Afternoon sun and all smiles

I was grateful that Estaire was super honest and surefooted. There were a few areas were the trail narrowed to a thin ledge weaving around the side of a mountain and he never once missed a step. We did about 8-9 miles on the first day before heading back to the ranch. I showered, had dinner, and was asleep the instant my head hit the pillow. 

The next morning’s ride started at 8AM and we were joined by two of D’s daughters Is and B. The majority of the trail covered that day was done on the Pacific Crest Trail which is used by a lot of endurance riders in the area to train for the Tevis Cup. We also came across a handful of hikers who get mad props and respect from me- If riding the trail was tough, to hike it on foot is a whole other thing! 

We were so high up that it was cold enough to need jackets!
Thick morning fog also caused some misting rain

The weather eventually cleared up though and we got some breathtaking views

These pictures only capture a small portion of what the sights were like.
It was really an experience of a lifetime

Our group of four had a great time together and got in about 16 miles. After the ride, we got a delicious lunch at a local hole-in-the-wall restaurant/bar/inn. Not surprisingly, we talked more about horses and endurance and at D’s prompting, I shared a picture of Quest with everyone. D took one look and instantly said to me, “You have an endurance horse right there- with training and conditioning, she will take you anywhere.” I couldn’t help but smile with happiness. 

After food, we headed back to the ranch where I finished packing up my things and D drove me back to the city. As with the drive over, we talked the entire way but however this time it was a different kind of talk. I confided that the series of setbacks Quest and I went through had caused me to question if I had what it takes to get her ready. It was even more discouraging when my efforts to find a local AERC mentor fell on deaf ears and when I asked a local endurance rider for assistance, I was told “No hitchhikers allowed”.

D was aghast and angry for me. And she then proceeded to give me a kick in the butt lol In so many words, she said I needed to get out of my own head and trust myself that I have what it takes to start competing when Quest was ready. Her words were not unkind at all but the meaning was very clear: Setbacks happen to everyone. I shouldn't allow that or what other people say or think prevent me from enjoying a sport that I clearly want to participate in and obviously have an affinity for. 

It was tough love but it was something I really needed to hear as I start to put together our game plan for the future. We’re still on this road together and we are not giving up anytime soon.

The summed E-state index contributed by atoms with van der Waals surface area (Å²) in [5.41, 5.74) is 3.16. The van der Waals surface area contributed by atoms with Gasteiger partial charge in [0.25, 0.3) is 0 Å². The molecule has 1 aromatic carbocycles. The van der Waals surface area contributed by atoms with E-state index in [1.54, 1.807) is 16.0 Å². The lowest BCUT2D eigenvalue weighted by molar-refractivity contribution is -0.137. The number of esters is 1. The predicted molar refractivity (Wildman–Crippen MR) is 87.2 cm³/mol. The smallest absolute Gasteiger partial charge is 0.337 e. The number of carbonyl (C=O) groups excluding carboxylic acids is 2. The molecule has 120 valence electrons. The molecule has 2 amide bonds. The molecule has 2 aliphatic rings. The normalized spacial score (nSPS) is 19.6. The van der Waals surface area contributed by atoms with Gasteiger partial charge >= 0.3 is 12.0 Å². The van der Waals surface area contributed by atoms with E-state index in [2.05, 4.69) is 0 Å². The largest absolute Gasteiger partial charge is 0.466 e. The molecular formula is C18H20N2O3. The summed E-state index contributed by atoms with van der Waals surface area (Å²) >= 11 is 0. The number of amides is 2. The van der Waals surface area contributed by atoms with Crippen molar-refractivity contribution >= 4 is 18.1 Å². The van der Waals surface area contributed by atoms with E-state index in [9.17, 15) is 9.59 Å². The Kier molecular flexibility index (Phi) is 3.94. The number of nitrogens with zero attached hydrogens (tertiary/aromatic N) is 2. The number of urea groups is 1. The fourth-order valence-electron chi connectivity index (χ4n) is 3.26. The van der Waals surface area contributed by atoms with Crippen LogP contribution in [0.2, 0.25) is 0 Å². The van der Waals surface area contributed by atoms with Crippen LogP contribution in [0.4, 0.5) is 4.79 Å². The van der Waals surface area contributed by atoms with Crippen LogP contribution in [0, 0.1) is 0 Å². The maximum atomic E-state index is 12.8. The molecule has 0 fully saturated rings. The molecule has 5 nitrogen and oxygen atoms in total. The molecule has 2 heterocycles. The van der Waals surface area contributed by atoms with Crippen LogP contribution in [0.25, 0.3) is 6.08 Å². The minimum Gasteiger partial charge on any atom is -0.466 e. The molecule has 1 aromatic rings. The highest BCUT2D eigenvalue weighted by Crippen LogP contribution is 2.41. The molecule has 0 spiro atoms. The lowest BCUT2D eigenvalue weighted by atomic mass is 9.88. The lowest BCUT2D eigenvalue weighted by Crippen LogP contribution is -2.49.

Thursday, September 28, 2017

Checking In

Well, hello there. The blog has been pretty silent as of late but much has been going on behind the scenes. Over the last 2-3 months, we have been focusing all our attention on recovery and doing a generous amount of self-care.

In Quest-terminology that means enjoying vacation and getting chunky.

The first order of business was trying to figure out the proper shoeing arrangement. Mareface got her first set of fronts last cycle and she did really well in them...until she pulled a shoe. Fortunately it was the day before the farrier was due back out but unfortunately that was when Vet K was supposed to check Quest's progress. The pulled shoe didn't allow for a clear evaluation so it got pushed back a couple weeks. Vet K was nice enough not to charge me for that, thankfully.

The second issue has been containment. Mareface had been allowed to roam the pasture freely in hopes that she'll stay quiet enough to heal.

See, this is nice. Being good & socializing with neighbors. 

But then there are days when I visit and Quest is tearing around the field like a wild child. As much as I don't want to contain her, Vet K suggested that we should try something to get her to stay more still. So the nice folks at the barn are trying to set up a temporary corral of sorts. Hopefully this will aid in the recovery process and not make her a stressful mess.

As for me, I've used the time to take care of myself and build new friendships within the various communities I'm a part of. I have been getting time in the saddle but most of my hours lately have been spent reading, practicing saber, and doodling lots of art. I really miss working with Quest and sometimes get really sad thinking about it but such is the state of things. We just have to allow time to do its slow, steady work.

Monday, August 7, 2017

Mareface Update

When Quest first came up lame, the barn worker suggested it might be Lyme since there was a huge outbreak at the barn this year. I was doubtful since she didn't exhibit any of the other symptoms at all. She was content, fat, and sassy. But of all the things to go possibly wrong, I'd take an abscess or Lyme over any other injury. It's strange how owning a horse changes your world perspective...

Enjoying her vacation. At least one of us is happy